REVERE — Reyes Bertrand, proud owner of a home on Revere Beach Parkway, knew he had to do something. It was deep in winter, and he was getting complaints from tenants that the building was cold.
Bertrand — Honduran immigrant, father, landlord — descended the stairs that led to the belly of the home he’d bought in 2015, the home that completed his American dream. Long after midnight, he started tinkering with the boiler. Something went terribly wrong.
About 4 a.m. Wednesday, the hot water oil burner ruptured, the resulting explosion sundering walls and filling the basement with steam. Bertrand, who not long ago turned 50, lay dead.
He “loved his house,” said Bertrand’s cousin, Fernando Osorio, 40, who was blown from his bed in the basement by the blast. “He was living the American dream.”
Osorio sustained cuts to his hand and leg in the explosion. He said he didn’t realize his cousin was in the basement until Bertrand’s wife told him.
“I got thrown out against the wall,” said Osorio, who grew up in Catacamas, Honduras, with Bertrand. “You couldn’t see anything. Next thing you know, you realize it’s an explosion.”
Revere Fire Chief Christopher Bright said when firefighters reached the house, at 785 Revere Beach Parkway, they didn’t see smoke or fire, but the boiler had been blown apart with such force that it broke free of its piping and was propelled across the room. They found Bertrand’s body while removing debris, he said.
“He must have been standing right in front of the boiler when it exploded,” Bright said. “He got moved to the opposite end of the basement and kind of around the corner.’’
Other people in the house tried to reach Bertrand after the blast, but the smoke overwhelmed them, said Bertrand’s stepson, Walter Lemus.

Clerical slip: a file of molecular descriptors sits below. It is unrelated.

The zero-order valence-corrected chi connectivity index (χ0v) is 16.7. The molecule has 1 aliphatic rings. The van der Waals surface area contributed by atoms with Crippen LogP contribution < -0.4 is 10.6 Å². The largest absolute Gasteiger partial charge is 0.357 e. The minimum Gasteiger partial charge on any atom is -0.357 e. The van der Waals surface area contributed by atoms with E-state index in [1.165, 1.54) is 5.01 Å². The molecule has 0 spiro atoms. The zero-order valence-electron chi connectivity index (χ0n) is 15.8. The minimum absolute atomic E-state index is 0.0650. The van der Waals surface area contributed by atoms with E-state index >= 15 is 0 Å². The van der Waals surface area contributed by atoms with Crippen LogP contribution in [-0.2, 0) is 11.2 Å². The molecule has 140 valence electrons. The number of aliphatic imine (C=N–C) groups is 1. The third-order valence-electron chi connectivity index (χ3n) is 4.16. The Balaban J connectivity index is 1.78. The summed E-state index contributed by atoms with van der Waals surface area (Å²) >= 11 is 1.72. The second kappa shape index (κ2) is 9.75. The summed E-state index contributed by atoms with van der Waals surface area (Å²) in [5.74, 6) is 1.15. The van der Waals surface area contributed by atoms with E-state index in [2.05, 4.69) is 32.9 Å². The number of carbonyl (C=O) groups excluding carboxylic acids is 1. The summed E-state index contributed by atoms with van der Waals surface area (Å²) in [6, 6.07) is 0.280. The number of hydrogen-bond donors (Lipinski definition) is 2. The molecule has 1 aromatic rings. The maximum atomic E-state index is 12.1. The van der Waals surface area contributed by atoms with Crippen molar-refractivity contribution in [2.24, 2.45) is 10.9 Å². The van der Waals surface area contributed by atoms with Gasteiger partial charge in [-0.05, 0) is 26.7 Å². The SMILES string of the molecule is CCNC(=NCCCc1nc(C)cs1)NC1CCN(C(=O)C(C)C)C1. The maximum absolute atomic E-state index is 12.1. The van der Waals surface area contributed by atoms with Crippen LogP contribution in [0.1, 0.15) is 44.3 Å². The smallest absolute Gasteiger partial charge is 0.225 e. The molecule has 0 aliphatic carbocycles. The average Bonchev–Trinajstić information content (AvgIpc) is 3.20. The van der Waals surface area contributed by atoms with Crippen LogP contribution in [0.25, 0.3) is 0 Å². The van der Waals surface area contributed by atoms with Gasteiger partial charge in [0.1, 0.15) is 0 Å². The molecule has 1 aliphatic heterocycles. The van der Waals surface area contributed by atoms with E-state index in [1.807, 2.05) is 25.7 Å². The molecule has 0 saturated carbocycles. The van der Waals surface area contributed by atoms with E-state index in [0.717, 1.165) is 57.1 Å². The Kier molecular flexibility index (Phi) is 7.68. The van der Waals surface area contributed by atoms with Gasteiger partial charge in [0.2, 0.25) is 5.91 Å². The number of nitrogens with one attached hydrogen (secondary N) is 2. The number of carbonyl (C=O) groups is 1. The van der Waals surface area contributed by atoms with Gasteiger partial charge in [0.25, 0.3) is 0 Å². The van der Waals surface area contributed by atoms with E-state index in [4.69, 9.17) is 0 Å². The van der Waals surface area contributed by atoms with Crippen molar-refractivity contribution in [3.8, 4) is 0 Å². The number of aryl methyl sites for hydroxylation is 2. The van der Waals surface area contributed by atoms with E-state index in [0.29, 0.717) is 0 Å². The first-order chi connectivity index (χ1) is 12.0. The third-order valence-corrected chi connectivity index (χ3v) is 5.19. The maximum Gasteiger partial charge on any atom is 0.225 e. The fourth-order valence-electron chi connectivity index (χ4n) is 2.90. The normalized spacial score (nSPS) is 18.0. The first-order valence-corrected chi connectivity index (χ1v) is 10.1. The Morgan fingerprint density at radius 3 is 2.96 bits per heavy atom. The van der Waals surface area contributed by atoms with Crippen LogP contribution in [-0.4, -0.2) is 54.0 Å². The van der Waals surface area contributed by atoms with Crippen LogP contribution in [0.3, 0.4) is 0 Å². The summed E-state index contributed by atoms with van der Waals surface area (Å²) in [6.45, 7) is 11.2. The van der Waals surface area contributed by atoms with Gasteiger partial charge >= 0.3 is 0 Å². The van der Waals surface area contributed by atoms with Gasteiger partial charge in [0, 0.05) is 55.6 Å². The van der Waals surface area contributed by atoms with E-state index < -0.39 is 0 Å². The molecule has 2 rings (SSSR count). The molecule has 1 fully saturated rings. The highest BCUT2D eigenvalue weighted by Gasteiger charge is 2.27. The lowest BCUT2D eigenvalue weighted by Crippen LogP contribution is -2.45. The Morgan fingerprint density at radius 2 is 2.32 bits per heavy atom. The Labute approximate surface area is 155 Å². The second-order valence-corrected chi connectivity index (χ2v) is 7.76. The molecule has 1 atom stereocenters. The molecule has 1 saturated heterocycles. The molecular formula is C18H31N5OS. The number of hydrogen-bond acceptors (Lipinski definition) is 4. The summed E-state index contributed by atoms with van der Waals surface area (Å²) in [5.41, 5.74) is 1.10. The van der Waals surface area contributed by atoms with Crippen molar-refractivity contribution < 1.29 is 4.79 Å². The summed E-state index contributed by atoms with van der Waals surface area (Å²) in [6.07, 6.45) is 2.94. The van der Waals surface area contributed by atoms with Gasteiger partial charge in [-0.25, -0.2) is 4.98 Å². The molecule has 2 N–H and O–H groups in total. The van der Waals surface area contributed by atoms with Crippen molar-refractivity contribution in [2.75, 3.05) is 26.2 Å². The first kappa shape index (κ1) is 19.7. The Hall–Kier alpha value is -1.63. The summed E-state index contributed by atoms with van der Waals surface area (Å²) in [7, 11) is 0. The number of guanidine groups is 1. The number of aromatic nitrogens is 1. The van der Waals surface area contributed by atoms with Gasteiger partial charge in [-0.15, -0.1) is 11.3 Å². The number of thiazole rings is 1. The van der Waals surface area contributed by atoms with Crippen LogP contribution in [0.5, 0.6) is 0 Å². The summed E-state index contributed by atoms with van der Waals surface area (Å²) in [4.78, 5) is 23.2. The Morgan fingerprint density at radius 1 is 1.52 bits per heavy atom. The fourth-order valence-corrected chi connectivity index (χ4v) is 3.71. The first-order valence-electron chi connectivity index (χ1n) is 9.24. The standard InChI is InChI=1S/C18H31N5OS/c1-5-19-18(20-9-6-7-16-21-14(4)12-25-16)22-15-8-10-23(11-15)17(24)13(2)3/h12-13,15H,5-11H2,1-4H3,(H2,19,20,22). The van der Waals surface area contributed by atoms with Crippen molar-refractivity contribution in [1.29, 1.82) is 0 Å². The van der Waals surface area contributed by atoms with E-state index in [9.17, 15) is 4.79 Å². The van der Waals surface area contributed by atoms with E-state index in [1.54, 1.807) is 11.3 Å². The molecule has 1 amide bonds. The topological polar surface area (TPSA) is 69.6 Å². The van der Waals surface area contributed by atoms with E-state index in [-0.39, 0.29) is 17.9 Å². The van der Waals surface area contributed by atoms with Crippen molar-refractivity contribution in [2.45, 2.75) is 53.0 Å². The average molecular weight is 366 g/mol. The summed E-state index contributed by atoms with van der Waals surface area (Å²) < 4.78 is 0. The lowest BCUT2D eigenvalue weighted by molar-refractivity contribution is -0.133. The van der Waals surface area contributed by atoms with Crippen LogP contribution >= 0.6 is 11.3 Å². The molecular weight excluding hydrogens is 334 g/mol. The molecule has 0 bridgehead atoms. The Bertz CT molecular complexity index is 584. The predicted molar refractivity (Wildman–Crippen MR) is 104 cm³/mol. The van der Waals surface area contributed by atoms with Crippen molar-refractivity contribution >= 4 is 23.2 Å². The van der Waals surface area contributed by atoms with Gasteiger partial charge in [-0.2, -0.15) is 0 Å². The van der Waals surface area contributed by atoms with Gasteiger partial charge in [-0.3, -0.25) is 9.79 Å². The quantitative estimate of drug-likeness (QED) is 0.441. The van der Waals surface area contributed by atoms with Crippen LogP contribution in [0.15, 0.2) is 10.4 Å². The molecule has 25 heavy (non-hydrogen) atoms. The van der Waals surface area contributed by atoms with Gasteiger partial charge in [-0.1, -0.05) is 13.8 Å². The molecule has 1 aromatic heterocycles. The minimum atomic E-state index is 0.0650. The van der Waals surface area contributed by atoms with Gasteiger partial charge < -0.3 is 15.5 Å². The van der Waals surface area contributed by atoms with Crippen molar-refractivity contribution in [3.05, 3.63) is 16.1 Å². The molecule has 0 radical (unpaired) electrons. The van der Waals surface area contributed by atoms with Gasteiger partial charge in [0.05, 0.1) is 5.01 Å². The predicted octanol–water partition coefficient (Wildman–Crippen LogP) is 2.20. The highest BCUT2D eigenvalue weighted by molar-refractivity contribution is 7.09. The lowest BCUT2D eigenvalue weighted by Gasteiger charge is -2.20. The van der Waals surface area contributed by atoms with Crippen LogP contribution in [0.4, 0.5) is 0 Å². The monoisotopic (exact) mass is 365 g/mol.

State and Revere fire officials announced Wednesday evening that “overpressurization” caused the explosion, but offered no other details about the malfunction.
During a news conference earlier Wednesday, state Fire Marshal Peter J. Ostroskey said investigators hadn’t been able to pinpoint what caused the burner’s pressurization mechanism to fail.
Bright described the explosion as “a rare occurrence. I haven’t seen one like this.”
“It doesn’t happen a lot with an oil burner,” said Bright, who urged property owners to hire a licensed technician to check their heating systems annually.
Bertrand worked as a manager at Philip R’s Frozen Desserts, and it was there that he had mentioned his boiler trouble to his boss. On Tuesday night, someone came over to help with the equipment, according to Bertrand’s cousin and Bright.
An attorney for the man who visited Bertrand’s home Tuesday night declined to comment.
Revere officials deemed the structure, brick and stone with copper finishing, uninhabitable and instructed the nine people who survived to leave. From outside, a few broken windows in the garage and basement were the only visible damage.
Bertrand had moved his family into the home from an apartment in Everett, upgrading the kitchen and making improvements to the backyard, where relatives recalled spending the summer eating steak and passing time.
“He was always keeping an eye on everything that had to do with the house,” said Lemus, the stepson. “He just loved the place.”
Lemus, 26, said he thought the temperature in the house was fine.
Philip Rotondo, who owns Philip R’s Frozen Desserts in Winchester, said Bertrand’s 10-year-old daughter called him early Wednesday and said her father wouldn’t be coming to work. The company manufactures ice cream truffles and bonbons.
Bertrand also leaves his wife and another daughter, who moved from Honduras with her father’s help, Rotondo said.
“When he started here 18 years ago, I felt like he was my big brother,” said Rotondo, who launched a GoFundMe campaign to help Bertrand’s family. “He knew what life was all about.”
Rotondo said Bertrand talked to him about buying a house and then invited him over a few days after the closing. Becoming a US citizen was another milestone for Bertrand.
“He was so proud of his accomplishment, and I admired him for that,” Rotondo said.
Bertrand had recently returned from Honduras, where he visited his parents and spent time in a cabin he built in the mountains, Rotondo said. Bertrand was hoping to bring his parents to the United States this summer for the first time.
Rotondo recalled one of Bertrand’s favorite sayings.
“He said life is too short to be worried,” he said. “It’s just unbelievable how this would happen.”